Hailing from Central Australia, from Indulkana, near the border between Northern Territory and South Australia, Iwantja are everything but the kitchen sink music. They wear their influences on their sleeves, and on their debut album they want to touch upon as many of these as possible. This kind of youthful exuberance comes across as quite charming as some of the juxtapositions between songs are near hysterical.
We’re talking desert reggae one track, Megadeth style metal or Zepplinesque riffs the next, followed by sweet gentle emotional Gurrimal style crooning. It’s hard to know how exactly to place these disparate threads, and you get the sense that their isolation and tyranny of distance (Indulkana is 575 km out of Alice Springs, and the population is about 250) contributes significantly to how their influences are synthesized.
They sing songs about love, grog, Maralinga, about traditional life and partying, sung in the main in language. Their guitarist in particular is amazing, you can tell he’s been raised on a diet of Satriani and Hendrix and will often come in quite unexpectedly in ways you would never expect and initially seem inappropriate. Yet it always works. And despite the ballads you can tell that this is a band that likes to rock out.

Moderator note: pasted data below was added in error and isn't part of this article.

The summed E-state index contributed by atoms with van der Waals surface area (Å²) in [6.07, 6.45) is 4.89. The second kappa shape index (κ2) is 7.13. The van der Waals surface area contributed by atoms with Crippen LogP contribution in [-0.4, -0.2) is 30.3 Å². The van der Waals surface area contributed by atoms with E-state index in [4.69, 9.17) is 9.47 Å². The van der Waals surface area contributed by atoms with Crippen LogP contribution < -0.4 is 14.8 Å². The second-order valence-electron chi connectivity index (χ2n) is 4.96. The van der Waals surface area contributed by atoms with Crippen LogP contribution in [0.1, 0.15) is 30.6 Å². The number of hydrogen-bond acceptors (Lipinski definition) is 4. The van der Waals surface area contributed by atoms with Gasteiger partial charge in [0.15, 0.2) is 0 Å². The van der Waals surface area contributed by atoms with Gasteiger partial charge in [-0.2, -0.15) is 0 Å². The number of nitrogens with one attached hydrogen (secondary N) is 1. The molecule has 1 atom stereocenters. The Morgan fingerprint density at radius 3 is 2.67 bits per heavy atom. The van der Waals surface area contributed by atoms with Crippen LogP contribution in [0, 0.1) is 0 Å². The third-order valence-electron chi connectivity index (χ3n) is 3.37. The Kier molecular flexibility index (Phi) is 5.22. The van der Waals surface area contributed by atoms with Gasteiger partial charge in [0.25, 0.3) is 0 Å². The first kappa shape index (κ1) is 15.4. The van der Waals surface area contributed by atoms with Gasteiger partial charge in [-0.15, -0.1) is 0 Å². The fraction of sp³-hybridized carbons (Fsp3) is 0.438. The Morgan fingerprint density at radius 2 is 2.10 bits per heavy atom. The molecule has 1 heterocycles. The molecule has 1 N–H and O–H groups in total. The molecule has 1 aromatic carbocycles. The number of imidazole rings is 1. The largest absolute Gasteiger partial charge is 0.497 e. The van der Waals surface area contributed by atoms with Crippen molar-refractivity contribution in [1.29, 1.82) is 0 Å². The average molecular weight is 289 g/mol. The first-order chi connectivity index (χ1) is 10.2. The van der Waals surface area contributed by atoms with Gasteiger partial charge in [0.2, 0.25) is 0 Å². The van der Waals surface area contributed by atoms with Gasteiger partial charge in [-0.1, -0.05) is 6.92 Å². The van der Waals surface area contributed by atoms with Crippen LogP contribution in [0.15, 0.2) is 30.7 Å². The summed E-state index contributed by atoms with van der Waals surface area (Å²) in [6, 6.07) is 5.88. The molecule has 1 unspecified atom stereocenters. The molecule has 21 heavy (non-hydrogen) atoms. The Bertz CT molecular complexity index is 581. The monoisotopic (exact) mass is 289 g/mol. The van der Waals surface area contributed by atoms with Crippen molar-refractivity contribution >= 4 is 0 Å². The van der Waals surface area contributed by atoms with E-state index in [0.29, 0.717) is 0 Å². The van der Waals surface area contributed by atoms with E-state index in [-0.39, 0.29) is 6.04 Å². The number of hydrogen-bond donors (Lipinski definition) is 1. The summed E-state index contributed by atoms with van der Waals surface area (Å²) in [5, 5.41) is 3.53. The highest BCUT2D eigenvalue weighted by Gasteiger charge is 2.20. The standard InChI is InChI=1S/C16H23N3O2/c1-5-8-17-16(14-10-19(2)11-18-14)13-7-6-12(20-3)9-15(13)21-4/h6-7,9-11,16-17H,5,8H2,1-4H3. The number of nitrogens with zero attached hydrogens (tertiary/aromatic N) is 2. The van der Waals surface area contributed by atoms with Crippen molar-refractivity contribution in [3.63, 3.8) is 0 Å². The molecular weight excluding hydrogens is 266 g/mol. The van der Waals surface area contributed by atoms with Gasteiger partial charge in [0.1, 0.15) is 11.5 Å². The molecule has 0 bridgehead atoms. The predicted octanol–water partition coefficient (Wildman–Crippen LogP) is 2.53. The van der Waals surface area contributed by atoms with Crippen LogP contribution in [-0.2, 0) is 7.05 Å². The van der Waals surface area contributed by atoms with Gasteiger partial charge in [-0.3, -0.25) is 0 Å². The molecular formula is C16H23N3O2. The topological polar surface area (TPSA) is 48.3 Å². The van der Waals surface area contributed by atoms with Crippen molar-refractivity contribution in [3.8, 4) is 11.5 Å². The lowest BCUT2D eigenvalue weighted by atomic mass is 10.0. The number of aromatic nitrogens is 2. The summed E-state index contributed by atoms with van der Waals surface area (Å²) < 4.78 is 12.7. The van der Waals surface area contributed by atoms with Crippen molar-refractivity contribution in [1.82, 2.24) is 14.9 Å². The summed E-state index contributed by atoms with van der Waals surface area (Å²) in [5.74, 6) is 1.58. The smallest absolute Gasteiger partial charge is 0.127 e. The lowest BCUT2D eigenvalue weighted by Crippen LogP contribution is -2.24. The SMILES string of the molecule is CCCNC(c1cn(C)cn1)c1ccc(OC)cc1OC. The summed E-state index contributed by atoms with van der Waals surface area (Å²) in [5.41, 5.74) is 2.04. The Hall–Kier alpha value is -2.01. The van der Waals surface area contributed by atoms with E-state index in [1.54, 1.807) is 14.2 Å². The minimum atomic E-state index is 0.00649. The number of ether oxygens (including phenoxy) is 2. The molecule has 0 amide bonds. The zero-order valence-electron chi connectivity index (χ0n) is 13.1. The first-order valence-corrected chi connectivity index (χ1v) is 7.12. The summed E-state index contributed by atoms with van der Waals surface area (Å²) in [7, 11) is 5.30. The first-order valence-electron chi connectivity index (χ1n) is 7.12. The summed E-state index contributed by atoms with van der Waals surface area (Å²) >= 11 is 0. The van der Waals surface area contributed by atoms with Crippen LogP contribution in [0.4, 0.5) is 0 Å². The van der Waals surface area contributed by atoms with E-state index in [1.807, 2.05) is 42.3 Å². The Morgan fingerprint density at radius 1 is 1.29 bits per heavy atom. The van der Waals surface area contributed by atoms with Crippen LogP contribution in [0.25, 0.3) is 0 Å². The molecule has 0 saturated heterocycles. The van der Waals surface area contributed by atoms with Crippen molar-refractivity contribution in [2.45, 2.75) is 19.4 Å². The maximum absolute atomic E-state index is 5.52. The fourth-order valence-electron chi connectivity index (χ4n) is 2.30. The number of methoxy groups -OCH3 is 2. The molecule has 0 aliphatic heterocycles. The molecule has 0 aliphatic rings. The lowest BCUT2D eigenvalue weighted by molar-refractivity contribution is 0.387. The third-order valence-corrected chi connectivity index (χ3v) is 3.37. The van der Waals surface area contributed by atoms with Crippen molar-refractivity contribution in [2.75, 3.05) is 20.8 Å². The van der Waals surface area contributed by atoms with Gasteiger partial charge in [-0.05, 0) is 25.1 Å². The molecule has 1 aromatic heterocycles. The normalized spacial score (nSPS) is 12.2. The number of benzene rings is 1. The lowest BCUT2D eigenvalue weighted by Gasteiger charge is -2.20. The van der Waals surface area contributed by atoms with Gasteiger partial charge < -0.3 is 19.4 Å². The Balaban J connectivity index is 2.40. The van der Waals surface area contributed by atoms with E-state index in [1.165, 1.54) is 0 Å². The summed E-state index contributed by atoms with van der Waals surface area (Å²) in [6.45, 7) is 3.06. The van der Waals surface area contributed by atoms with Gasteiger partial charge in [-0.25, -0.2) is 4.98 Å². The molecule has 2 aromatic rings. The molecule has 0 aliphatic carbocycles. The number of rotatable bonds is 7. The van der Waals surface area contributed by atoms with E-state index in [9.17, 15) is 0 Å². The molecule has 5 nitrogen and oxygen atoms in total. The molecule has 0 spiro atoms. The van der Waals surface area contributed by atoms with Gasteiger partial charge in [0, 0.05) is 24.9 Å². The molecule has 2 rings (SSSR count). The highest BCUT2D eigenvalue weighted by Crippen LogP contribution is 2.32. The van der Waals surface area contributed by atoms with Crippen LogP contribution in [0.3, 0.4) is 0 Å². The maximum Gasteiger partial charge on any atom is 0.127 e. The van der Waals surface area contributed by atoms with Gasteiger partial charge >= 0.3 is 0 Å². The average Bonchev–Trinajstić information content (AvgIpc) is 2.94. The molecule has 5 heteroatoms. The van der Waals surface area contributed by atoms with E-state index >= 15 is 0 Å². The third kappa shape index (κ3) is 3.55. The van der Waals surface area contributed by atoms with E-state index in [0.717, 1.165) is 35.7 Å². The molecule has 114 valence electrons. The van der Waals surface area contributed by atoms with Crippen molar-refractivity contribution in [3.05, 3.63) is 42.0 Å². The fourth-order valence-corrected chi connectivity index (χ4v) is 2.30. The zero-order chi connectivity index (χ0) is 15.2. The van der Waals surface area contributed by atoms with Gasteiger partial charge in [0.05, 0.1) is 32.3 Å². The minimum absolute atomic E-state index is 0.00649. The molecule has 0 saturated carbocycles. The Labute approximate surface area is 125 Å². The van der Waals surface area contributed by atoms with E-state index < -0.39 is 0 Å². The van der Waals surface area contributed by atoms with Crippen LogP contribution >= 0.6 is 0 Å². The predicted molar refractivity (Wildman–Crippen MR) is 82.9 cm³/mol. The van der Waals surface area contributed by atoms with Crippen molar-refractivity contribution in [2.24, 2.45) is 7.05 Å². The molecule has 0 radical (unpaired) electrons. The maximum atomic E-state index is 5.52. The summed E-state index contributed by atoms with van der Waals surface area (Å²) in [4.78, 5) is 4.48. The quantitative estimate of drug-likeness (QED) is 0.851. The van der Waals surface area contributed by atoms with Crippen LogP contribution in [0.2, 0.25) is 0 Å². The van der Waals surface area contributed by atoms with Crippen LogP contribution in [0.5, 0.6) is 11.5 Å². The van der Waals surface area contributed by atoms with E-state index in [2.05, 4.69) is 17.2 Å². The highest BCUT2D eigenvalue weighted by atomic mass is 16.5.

Occasionally they take it further than is needed, venturing a little too far into kitsch, such as Gonna Party which is sung in English and features a hip hop breakdown and squalling guitar solo and the band telling us that they’re gonna party like they’ve ‘never partied before.’ But when you’re travelling this close to the sun you’re gonna get burned occasionally. And to be fair it’s this kitchness that makes the song great.
Iwantja are doing something really different in Indigenous music. Their stylistic schizophrenia, the frequent desire to explode into guitar driven rockouts no matter how tender the song, and their general exuberance all contribute to what is a fascinating debut album.